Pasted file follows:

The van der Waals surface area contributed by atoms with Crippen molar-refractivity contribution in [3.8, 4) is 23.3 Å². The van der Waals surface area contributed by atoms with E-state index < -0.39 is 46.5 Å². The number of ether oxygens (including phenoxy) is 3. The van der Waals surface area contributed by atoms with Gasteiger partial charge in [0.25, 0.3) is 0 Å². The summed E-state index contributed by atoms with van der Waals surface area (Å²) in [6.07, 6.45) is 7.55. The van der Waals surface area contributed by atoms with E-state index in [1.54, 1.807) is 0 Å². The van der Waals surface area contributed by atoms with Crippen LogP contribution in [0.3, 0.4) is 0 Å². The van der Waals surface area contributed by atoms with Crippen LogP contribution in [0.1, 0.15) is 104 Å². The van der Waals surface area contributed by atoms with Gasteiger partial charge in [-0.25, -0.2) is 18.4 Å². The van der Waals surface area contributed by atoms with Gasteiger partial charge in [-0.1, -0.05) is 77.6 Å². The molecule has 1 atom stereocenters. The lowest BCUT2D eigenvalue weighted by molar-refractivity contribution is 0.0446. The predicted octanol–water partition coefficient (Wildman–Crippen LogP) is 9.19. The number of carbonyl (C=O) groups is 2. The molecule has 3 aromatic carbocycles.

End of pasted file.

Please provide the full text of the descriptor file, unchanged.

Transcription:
The van der Waals surface area contributed by atoms with Crippen molar-refractivity contribution in [3.8, 4) is 23.3 Å². The van der Waals surface area contributed by atoms with E-state index < -0.39 is 46.5 Å². The number of ether oxygens (including phenoxy) is 3. The van der Waals surface area contributed by atoms with Gasteiger partial charge in [0.25, 0.3) is 0 Å². The summed E-state index contributed by atoms with van der Waals surface area (Å²) in [6.07, 6.45) is 7.55. The van der Waals surface area contributed by atoms with E-state index in [1.54, 1.807) is 0 Å². The van der Waals surface area contributed by atoms with Crippen LogP contribution in [0.3, 0.4) is 0 Å². The van der Waals surface area contributed by atoms with Crippen LogP contribution in [0.1, 0.15) is 104 Å². The van der Waals surface area contributed by atoms with Gasteiger partial charge in [-0.25, -0.2) is 18.4 Å². The van der Waals surface area contributed by atoms with Gasteiger partial charge in [-0.1, -0.05) is 77.6 Å². The molecule has 1 atom stereocenters. The lowest BCUT2D eigenvalue weighted by molar-refractivity contribution is 0.0446. The predicted octanol–water partition coefficient (Wildman–Crippen LogP) is 9.19. The number of carbonyl (C=O) groups is 2. The molecule has 3 aromatic carbocycles.